Finance Minister Yannis Stournaras is to resume tough negotiations with troika envoys on Tuesday, amid concerns that the two sides remain far from an agreement on key issues ahead of a eurozone finance ministers summit on Thursday and the scheduled submission in Parliament next week of Greece’s 2014 budget.
Stournaras is to have two meetings with troika chiefs on Tuesday – one at noon that is to involve Bank of Greece officials and is to focus on plans to lift a ban on foreclosures and a second meeting in the afternoon that is to address a dispute between the two sides over the country’s budget gap for next year.
Ministry officials are keen to achieve some kind of rapprochement to avoid tensions at the Eurogroup and to ensure that troika envoys, who are to accompany Stournaras to Brussels, will return to Athens after the summit.
But a senior ministry official expressed concern about delays in the talks after troika envoys postponed scheduled meetings with Greek officials.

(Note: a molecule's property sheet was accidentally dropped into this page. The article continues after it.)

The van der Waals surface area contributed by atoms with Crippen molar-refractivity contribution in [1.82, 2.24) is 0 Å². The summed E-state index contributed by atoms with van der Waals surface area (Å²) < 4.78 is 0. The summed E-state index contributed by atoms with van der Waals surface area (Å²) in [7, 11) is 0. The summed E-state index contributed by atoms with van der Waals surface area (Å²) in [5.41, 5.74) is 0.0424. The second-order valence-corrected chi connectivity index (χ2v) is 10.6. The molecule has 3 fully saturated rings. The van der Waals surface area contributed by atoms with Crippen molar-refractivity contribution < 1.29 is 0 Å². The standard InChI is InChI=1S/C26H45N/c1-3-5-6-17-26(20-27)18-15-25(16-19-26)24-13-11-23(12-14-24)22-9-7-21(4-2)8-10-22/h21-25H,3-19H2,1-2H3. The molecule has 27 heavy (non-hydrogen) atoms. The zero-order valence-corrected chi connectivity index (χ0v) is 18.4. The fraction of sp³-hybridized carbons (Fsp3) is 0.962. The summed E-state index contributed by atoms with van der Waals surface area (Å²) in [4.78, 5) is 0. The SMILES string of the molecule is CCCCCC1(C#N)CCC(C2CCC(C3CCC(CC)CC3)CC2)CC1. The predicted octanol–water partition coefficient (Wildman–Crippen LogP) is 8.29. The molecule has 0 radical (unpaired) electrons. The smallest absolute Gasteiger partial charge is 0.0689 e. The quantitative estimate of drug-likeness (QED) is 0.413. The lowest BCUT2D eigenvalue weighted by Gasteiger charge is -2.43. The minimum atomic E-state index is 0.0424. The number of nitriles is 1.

“We can be patient too,” he said, adding however that Greece was keen to finish quickly as the release of the next tranche of rescue funding – a sum of 1 billion euros – is in the balance. The same official suggested that the holdup could be due to a difference of opinion between the troika officials.
The two sides are believed to remain far apart on the matter of Greece’s fiscal gap for this year, which Athens puts at no more than 700 million euros and the troika estimates at over 2 billion.
According to sources, the International Monetary Fund’s envoy, Poul Thomsen, has said he will return to Athens after the Eurogroup if there is scope for a compromise on the fiscal gap to be reached by the end of next week. Otherwise, he will return to Washington and come back to Athens in December.
Troika sources appear to believe that an agreement on the fiscal gap is not likely until December and that Greece will not dominate the agenda at the Eurogroup.
Troika officials requested additional data from the government and are Tuesday expected to give their first assessment of Greece’s proposals for covering the budget gap by curbing tax and social security evasion, for an overhaul of state defense firms and for a unified property tax.